A lovely and intriguing painting by a contemporary Swiss artist.
Four birds cling to a wire against a bluish-purple background that shimmers and rises like fog over a lake. The birds’ heads are turned at various angles, and they sing in every direction. The curved wire on which they sit is attached to the handle, and if you use your imagination, you can see that the handle can turn, causing the birds to rotate up and down.
These are not ordinary birds, but emaciated creatures with spindly feathers and tongues that stick out like prickly fish hooks. The “machine” appears to be a crude (and cruel) hybrid of biology and automation. When we turn the handle, the birds begin to move, much like toys in a music box.
These are bleak descriptions, but the first impression of this image is warm. The colors are soft and alluring, resembling a swirling blue mist that is mysterious and all-encompassing.
As in many other Klee paintings, the texture has a pleasant grain of something old, the patina of something inlaid, amber, blooming.
Klee’s painting techniques were frequently multi-step. He tried not to throw anything away and frequently used old drawings as the basis for subsequent paintings.
The painting “The Chirping Machine” was created using an oil transfer technique. That’s how the chirping machine’s black lines were created – with oil paint on paper. The oil transfer technique was a favorite of Klee’s, particularly during this period of his career, in the early 1920s.
The technique begins with a drawing on a separate sheet of paper, as was customary for Klee, an avid “doodler” (a person who draws something involuntarily and aimlessly while his thoughts are occupied with something completely different), and then covers the back of the paper with black oil paint. The blackened side is then pressed against the watercolor paper, and the drawing is drawn like a copier to transfer the oil to the other side. After the tracing is complete, the transferred oil paint can be painted over with water-based paints without affecting the original.
Because this is an inaccurate method, the oil paint lines may occasionally blur or fade. Random spots of smeared paint appear as a result of stroke pressure. The overall effect is reminiscent of a shabby photograph… or, to be more specific, the fabric of a shabby chair.
The “Chirping Machine” has many different interpretations. Klee was interested in intuitive creations as an artist, in the vast possibilities of the subconscious mind to invent or interpret the world. As a result, he was content to devote himself to the images that arose spontaneously from his own imagination. His scribbles bore the weight of precise discoveries.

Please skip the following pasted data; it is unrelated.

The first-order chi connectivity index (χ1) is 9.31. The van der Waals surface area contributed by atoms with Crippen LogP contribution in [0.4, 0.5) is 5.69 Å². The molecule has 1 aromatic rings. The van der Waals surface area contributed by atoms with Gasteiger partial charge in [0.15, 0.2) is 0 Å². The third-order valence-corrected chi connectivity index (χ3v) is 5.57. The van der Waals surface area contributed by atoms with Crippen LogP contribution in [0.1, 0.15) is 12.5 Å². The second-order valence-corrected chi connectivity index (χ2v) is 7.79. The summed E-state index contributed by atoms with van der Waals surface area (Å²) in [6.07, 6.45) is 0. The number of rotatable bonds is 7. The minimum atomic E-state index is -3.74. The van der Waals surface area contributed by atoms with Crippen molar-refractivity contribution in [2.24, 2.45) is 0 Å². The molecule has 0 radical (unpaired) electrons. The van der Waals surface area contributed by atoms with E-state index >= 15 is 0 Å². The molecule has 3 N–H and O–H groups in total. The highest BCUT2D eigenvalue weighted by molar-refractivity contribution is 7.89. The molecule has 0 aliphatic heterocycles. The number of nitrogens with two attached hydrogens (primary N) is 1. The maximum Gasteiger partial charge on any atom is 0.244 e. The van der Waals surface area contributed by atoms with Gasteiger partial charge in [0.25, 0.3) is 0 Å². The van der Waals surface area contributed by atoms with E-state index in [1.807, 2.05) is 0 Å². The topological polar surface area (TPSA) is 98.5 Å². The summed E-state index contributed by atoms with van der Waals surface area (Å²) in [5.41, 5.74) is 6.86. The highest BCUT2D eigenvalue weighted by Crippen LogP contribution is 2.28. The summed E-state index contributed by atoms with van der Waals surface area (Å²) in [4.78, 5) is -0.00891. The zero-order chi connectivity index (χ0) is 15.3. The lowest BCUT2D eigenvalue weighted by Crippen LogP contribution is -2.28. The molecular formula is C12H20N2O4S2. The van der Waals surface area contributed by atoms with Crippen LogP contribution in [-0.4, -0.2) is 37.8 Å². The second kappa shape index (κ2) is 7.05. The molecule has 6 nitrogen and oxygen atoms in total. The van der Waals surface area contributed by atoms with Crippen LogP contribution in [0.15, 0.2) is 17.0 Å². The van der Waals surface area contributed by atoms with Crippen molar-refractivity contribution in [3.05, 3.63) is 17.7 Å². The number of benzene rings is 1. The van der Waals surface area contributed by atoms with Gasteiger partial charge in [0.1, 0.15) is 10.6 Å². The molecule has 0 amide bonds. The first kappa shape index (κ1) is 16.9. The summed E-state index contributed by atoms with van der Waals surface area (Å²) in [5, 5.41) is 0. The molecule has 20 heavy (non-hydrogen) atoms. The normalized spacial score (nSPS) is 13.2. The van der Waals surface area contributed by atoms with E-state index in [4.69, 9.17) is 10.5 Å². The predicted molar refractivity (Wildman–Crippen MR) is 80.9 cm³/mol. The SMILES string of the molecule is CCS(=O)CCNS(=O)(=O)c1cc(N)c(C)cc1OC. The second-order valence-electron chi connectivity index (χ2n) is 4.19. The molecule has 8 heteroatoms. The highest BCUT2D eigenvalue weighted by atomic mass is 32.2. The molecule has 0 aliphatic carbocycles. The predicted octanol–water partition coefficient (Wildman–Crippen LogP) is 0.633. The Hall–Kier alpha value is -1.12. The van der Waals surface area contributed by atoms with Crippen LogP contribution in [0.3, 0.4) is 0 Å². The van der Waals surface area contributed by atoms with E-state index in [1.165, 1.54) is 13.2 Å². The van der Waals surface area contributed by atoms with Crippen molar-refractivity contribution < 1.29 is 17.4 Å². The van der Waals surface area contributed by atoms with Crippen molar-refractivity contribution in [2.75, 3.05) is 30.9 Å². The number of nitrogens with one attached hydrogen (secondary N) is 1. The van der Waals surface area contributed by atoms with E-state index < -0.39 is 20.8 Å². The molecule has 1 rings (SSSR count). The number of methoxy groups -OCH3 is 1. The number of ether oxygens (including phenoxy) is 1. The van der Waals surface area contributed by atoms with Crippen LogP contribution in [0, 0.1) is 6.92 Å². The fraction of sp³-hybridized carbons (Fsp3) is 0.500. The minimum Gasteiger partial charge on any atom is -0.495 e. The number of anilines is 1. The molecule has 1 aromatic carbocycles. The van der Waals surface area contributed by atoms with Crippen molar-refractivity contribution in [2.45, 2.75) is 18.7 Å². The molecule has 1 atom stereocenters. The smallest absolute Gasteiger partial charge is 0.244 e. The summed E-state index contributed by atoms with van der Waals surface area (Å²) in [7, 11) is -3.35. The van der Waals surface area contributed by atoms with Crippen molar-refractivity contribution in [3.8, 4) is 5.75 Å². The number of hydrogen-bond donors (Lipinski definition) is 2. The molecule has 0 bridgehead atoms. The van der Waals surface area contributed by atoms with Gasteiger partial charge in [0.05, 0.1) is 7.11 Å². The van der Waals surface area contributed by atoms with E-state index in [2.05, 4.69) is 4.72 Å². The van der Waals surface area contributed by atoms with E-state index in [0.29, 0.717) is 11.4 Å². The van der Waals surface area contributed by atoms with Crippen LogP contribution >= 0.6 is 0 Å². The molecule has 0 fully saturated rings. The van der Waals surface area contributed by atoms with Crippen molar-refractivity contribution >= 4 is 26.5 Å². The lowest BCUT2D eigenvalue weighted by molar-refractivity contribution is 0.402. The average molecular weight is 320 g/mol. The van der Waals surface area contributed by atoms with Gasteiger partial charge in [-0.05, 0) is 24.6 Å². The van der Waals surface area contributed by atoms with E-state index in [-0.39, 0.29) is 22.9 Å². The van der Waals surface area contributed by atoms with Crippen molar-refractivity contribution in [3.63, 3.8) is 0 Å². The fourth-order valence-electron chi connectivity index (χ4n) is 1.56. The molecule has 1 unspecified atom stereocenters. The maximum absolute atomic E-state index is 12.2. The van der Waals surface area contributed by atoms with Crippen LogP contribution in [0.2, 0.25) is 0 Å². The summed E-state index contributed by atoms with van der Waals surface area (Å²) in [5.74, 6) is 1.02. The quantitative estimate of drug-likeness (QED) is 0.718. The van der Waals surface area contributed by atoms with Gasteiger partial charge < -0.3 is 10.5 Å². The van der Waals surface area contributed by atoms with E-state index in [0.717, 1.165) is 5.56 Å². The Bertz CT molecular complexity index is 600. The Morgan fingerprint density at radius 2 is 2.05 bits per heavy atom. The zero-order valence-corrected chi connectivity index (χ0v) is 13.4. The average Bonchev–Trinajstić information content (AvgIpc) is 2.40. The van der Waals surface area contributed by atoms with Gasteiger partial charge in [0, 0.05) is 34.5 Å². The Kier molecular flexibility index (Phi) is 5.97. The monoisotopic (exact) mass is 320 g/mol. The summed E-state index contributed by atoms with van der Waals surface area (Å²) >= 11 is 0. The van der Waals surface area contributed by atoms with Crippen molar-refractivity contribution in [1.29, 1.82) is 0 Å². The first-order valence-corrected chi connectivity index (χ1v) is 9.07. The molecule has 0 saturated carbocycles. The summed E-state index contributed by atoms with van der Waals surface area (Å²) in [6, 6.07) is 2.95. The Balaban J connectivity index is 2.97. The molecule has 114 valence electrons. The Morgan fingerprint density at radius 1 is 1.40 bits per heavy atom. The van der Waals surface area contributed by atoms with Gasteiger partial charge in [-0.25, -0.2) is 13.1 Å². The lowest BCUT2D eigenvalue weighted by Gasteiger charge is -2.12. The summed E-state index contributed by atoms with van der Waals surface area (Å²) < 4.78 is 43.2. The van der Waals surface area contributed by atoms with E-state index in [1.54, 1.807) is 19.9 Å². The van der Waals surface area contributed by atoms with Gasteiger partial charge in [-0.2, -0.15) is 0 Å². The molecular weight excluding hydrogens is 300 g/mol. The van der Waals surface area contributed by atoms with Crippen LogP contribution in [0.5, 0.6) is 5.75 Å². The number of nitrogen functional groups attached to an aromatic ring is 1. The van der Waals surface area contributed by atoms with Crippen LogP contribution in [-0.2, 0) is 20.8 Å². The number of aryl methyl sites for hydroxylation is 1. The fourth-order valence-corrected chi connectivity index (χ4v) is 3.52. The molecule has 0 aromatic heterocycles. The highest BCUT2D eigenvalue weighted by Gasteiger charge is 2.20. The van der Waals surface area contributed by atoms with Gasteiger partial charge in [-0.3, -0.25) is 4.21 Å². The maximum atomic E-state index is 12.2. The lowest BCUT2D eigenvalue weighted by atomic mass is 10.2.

The reason Klee used such untested or unplanned source material was to gain experience with his tool. He believed that it was essential for the artist to have complete control over his working materials, allowing for a free play of possibilities that was not constrained by practical constraints.
At the time of writing this painting, Klee was a teacher at the avant-garde Bauhaus School of Modernist Art and Architecture, where he worked alongside Walter Gropius, Vasily Kandinsky, and Lionel Feininger, and he used to translate his working methods into useful tools for his students.
Klee wrote in his published work On Contemporary Art:
Everyone should follow where the pulse of his own heart leads. […] What emerges from this source, whether it is referred to as a dream, idea, or fantasy, should be taken seriously only if it is combined with appropriate creative means to form a work of art.
As a result, the “Chirping Machine” is a synthesis of subconscious images and fully conscious technical experience. Because of the work’s spontaneous nature, any precise meaning must ultimately remain elusive.
According to one critic, the painting is “a furious parable about the artist’s life among the townspeople […] [The birds] buzz helplessly, their heads bobbing in exhaustion and pathos, like Charles Chaplin caught in the gears of modern times. One bird’s tongue flies out of its beak, with an exclamation mark emphasizing its bleak fate—to chirp under duress.”
The work’s enjoyment for me stems from its playful ambiguity, the fine line between humor and monstrosity, tragedy and comedy. If this is a parable, perhaps questioning the “progress” of human technology, how the parable ends depends on the viewer’s perception.